EU patents in rest of world markets

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Are EU patents also efficient in Latin America to have our products protected from copying?

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Karl Royce, on behalf of UK Trade & Investment Chile in Santiago Chile.

There's no standard answer as countries within Latin America are very different. I can respond from a Chile perspective if you could provide some further information on your product.
Karl Royce

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Hi.

The short answer is likely to be no. Not unless you have done something to extend your Patent protection under one of the international agreements such as PCT. Generally speaking patents only cover the territory they are granted in. So UK Patents only cover the UK and EU Patents only cover EU countries (not necessarily all EU countries). For extra assistance try the IPO web site www.ipo.gov.uk/ip4b-abroad.htm or their freephone number 0300 300 2000

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Gabriela Castro-Fontoura, on behalf of Sunny Sky Solutions in Uruguay.

I agree with both comments above: remember there are 20 countries in Latin America and each has its own intellectual property law. There are countries well-known for their respect of patents and trademarks, and others are well-known for their lack of respect to them.
I had a discussion recently with two UK manufacturing clients on this particular issue as we supported them expanding into Latin America. One of them said that they'd rather not file for trademarks and patents locally because they do not want to disclose so much information. Another one said that, if there is a breach, they are not prepared to go through years of disputes (things can take a while here!), costly lawyers and so on... (their views, not mine, just sharing!). It really depends on your product/service but choose your market(s) carefully and remember there is a lot of regional synergies here that you need to be aware of, too. Some sectors are more susceptible to infringement than others and it also depends on how powerful your brand is.
Hope this helps. For more information, www.sunnyskysolutions.co.uk
Gabriela

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Matthew Allen, on behalf of Allen IP Limited in B16.

Bill Russell at the UK IP Office is quite right in that patents are generally territorial in nature, generally covering acts in the territory of the patent. By way of example, manufacture in Latin America would not infringe a European (or EU) patent. Importing a product from Latin America to Europe might however.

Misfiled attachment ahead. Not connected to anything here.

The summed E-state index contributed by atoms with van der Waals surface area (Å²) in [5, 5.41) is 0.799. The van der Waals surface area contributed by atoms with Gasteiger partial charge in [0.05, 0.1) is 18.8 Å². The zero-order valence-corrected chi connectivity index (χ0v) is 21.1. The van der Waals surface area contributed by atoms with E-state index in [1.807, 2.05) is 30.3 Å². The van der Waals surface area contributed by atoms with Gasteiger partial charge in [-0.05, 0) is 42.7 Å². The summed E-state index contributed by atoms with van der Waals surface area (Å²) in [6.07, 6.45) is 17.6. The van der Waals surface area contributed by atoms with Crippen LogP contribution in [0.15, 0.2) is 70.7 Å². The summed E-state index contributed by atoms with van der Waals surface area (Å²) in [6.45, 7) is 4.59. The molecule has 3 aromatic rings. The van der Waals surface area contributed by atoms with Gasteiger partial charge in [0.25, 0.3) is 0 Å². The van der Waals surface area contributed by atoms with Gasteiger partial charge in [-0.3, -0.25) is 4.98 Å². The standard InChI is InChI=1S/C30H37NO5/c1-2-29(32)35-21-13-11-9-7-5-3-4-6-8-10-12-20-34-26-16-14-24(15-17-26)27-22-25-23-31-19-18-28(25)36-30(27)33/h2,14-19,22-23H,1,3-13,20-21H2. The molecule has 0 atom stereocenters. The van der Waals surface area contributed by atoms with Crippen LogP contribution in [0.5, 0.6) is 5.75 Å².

To give a professional IP advisor's perspective, an International patent application filed under the Patent Cooperation Treaty (PCT) system, administered by the World Intellectual Property Office (WIPO), is comfortably the most popular way to initiate patent protection overseas.

Have a look at http://www.wipo.int/pct/en/pct_contracting_states.html to see the list of countries the PCT system now covers. For most applicants, the listed countries provides sufficient options. If a country of interest is not on the list you would need to seek separate patent protection in the country concerned, typically filing a national patent application.

It should be noted an International (also called, a PCT) application only provides provisional protection in the above mentioned list of countries. Ultimately you need to proceed in individual countries of interest. The PCT however allows you to defer doing that until a much later stage than would apply if you filed national patent applications in the countries of interest.

If readers have any questions please do not hesitate to get in touch.

Matthew Allen
European patent attorney
Allen IP Limited
www.allenip.com

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Fantastic and very clear advice and comment on the reality of the situation re the "international" viability of EU patents, thank you.

I would like to reassure you though that at least in Chile we have existing members of the chamber of commerce who specialise on patents and would be very happy to give you more local advice on how to protect your intellectual property, please let me know if I can connect you.

best regards
Greg Holland

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